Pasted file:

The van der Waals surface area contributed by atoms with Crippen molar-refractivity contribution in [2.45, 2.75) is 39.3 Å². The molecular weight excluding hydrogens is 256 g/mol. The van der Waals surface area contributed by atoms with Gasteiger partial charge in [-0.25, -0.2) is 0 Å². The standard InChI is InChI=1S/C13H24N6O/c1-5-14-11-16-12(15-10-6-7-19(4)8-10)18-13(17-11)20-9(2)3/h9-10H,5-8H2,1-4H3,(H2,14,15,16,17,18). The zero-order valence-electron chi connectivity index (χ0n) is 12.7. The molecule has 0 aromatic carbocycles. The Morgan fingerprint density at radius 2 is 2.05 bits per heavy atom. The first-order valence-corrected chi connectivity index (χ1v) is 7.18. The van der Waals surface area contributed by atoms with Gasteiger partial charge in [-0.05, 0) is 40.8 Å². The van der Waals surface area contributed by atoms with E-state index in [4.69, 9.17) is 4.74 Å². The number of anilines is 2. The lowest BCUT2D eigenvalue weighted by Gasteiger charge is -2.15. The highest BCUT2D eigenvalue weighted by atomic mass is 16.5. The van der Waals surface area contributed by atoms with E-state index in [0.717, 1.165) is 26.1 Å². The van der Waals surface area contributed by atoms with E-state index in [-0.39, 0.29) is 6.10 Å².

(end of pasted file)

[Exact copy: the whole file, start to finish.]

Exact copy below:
The van der Waals surface area contributed by atoms with Crippen molar-refractivity contribution in [2.45, 2.75) is 39.3 Å². The molecular weight excluding hydrogens is 256 g/mol. The van der Waals surface area contributed by atoms with Gasteiger partial charge in [-0.25, -0.2) is 0 Å². The standard InChI is InChI=1S/C13H24N6O/c1-5-14-11-16-12(15-10-6-7-19(4)8-10)18-13(17-11)20-9(2)3/h9-10H,5-8H2,1-4H3,(H2,14,15,16,17,18). The zero-order valence-electron chi connectivity index (χ0n) is 12.7. The molecule has 0 aromatic carbocycles. The Morgan fingerprint density at radius 2 is 2.05 bits per heavy atom. The first-order valence-corrected chi connectivity index (χ1v) is 7.18. The van der Waals surface area contributed by atoms with Gasteiger partial charge in [-0.05, 0) is 40.8 Å². The van der Waals surface area contributed by atoms with E-state index in [4.69, 9.17) is 4.74 Å². The number of anilines is 2. The lowest BCUT2D eigenvalue weighted by Gasteiger charge is -2.15. The highest BCUT2D eigenvalue weighted by atomic mass is 16.5. The van der Waals surface area contributed by atoms with E-state index in [0.717, 1.165) is 26.1 Å². The van der Waals surface area contributed by atoms with E-state index in [-0.39, 0.29) is 6.10 Å².